Coming to America
With his rising profile in academia, Morrison found himself being wooed to help start theater academies in the U.S. In 1976 he became dean of the North Carolina School of the Arts.
It was a ``weird'' time for American theatrical training, he said. ``There were endless improvisatory classes that didn't seem successful unless someone had a breakdown or took off their clothes. What I tried to do was help structure a program and get back some essentials such as: If you can't be heard, it's not worth doing. I got some sensible movement and literary training into the curriculum so students would know what it is they're acting.''
Morrison said he was merging ``the adventure and dare that American actors are so good at'' with solid training in the classics.
``It was a combination of the traditional and the eclectic,'' said the multiple Tony Award-nominated actor Terrence Mann (``Cats,'' ``Les Miserables,'' ``Beauty and the Beast''), who was a student there in 1976. ``Malcolm took the `Englishisms' out of Shakespeare and made you come at it from your own sense of what that poetry meant to you. But along the way, you sure were taught how to handle verse, too.''
Added Morrison: ``It seemed to me there were two theaters in this country at the time. There were those who wanted to ape the British and those who wanted to do their own thing. But they weren't incompatible. I would hear things like, `American actors can't do Shakespeare' and that was rubbish. They very much could, just not necessarily on the terms that we did it. But there was something kind of bolder, more experiential and experimental about it. The emotions were there even if the scholarship wasn't, but it certainly made an exciting evening in the theater. If you could put the two things together it could be wonderful.''
He brought in fresh and exciting faculty faces, including a professor of dramatic literature whom he met at a Wendy's, where the man was working.
``He wrote his thesis on sexuality and Moliere, and there was something about him as I was served my double burger with cheese.''
While he was dean he also became artistic director of the North Carolina Shakespeare Festival, finding a corner of a new convention center to host a theater and finding warmth and support in the American South. ``The community in North Carolina was so behind the school, which they adored. It was a thrilling time,'' Morrison said.
A move west in 1987 as director of the new National Theatre Conservatory, part of the Denver Center Theater, proved less successful, lasting only a year. He said he left because the graduate program always took second place to the theater, he said.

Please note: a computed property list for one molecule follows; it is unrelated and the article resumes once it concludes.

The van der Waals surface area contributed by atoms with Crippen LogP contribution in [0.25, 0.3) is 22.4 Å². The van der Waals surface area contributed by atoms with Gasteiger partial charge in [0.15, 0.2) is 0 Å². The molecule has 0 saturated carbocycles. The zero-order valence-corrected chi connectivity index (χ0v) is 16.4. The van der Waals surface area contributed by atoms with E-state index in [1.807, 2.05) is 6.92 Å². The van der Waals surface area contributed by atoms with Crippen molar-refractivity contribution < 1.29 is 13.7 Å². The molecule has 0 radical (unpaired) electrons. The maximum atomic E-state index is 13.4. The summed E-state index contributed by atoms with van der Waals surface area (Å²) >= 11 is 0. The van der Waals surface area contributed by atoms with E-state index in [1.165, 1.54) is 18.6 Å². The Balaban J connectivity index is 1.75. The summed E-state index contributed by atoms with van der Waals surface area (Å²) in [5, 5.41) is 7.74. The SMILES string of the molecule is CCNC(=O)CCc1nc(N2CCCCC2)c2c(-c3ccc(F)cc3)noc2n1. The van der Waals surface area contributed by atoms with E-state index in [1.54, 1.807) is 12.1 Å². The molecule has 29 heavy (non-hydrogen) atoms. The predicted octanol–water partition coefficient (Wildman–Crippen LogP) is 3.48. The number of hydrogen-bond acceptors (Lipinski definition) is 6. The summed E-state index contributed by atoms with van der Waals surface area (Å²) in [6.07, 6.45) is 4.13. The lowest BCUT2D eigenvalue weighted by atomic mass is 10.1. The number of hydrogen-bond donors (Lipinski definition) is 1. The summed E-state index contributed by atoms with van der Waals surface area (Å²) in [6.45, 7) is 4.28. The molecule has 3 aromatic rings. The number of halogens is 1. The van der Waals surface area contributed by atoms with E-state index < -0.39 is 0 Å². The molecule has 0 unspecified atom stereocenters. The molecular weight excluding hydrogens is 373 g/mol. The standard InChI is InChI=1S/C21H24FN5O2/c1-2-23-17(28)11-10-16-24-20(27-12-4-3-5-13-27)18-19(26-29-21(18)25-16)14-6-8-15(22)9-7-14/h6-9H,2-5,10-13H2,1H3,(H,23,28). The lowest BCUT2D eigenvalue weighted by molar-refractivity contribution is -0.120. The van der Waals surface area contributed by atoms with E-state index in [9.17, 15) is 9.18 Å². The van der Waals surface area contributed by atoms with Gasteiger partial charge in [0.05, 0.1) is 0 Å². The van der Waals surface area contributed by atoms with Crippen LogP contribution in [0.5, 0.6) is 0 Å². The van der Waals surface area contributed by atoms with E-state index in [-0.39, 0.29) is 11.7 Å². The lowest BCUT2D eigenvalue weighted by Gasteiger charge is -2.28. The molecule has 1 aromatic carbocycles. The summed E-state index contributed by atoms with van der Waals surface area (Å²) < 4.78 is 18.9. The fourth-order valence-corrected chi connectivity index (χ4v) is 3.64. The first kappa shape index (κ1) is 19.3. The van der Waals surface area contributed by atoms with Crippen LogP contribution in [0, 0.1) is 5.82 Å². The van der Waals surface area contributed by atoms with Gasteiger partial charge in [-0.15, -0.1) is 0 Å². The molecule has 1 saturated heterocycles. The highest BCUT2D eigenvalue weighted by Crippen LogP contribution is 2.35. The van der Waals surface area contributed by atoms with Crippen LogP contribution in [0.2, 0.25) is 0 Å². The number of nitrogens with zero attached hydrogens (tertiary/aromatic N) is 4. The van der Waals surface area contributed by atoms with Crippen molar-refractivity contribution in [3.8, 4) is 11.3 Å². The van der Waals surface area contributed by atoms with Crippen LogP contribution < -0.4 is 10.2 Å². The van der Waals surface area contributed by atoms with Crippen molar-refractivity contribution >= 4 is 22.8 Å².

In 1989, he was off to the Midwest, where he was chairman of the department of theater and dance at the University of Wisconsin for seven years.
Off to Hartt
In the mid-1990s, Larry Allen Smith, dean of Hartt and former dean of music at the North Carolina School of the Arts, asked Morrison for advice on expanding curriculum to include all aspects of the performing arts.
Hartt ``was undergoing this identity crisis,'' Morrison said. ``Are we this music school we talk of from the past, or are we a performing arts school that moves into the future? I think that it genuinely didn't know. Clearly what it has become is a conservatory in a university setting dedicated to vocational training.
``But I came not to run things,'' he said. ``I came to get back to the theater. But somehow or another, life changes things and I was offered the job [as dean in 1998].''
Coming from the theater, the appointment of Morrison not simply as the leader of the new theater division but as dean surprised many people -- including some in the music faculty, given that Hartt's stature in that field.
``I am aware for some people it was very uneasy thing, and my appointment ruffled a few feathers on the music side,'' he said, ``but I hope I have been able to demonstrate that I'm actually reasonably literate in and appreciative of music. My role is not to dictate what's done but to facilitate how we determine what is done, and that's a very different thing. I try not to interfere. Occasionally I do, but the artistic leadership of each of the divisions resides with its director.''
Integration of the arts has been his mission as dean, he says, and he points to various productions, performances and workshops that have called upon Hartt's expertise in music, theater and dance.
Morrison said, however, that he was distressed at the lack of arts education among arriving students. ``At one time you could presume a fairly substantial literary background of your students so you could make references to certain of the more popular Shakespearean plays and maybe even the Greeks and everyone would know what you're talking about. I can tell you now that's not true.''
Morrison said the lack of arts education — as well as the changes in professional theater (the loss of resident acting companies, safe programming that avoids difficult classics and the increase in smaller cast and solo shows) — all contribute to "a cultural myopia."
``I'm concerned by the entire education system, that there isn't a substantial preparation for the arts — or even the experience of it. I think there's something to be said for sitting in a dark theater or listening to a great piece of music to realize that it stirs feelings in you — and that makes the difference.''
Asked if there was a passage in ``King John,'' the play he was directing at the time of the 2006 interview, that he felt a personal connection to, given the issues of mortality he had faced over the years, Morrison thought for a moment and then recited Prince Henry's comments on King John's failing health:
``'Tis strange that death should sing. I am the cygnet to this pale faint swan, Who chants a doleful hymn to his own death. And from the organ-pipe of frailty sings His soul and body to their lasting rest.''
``I like the idea of going out singing,'' he said.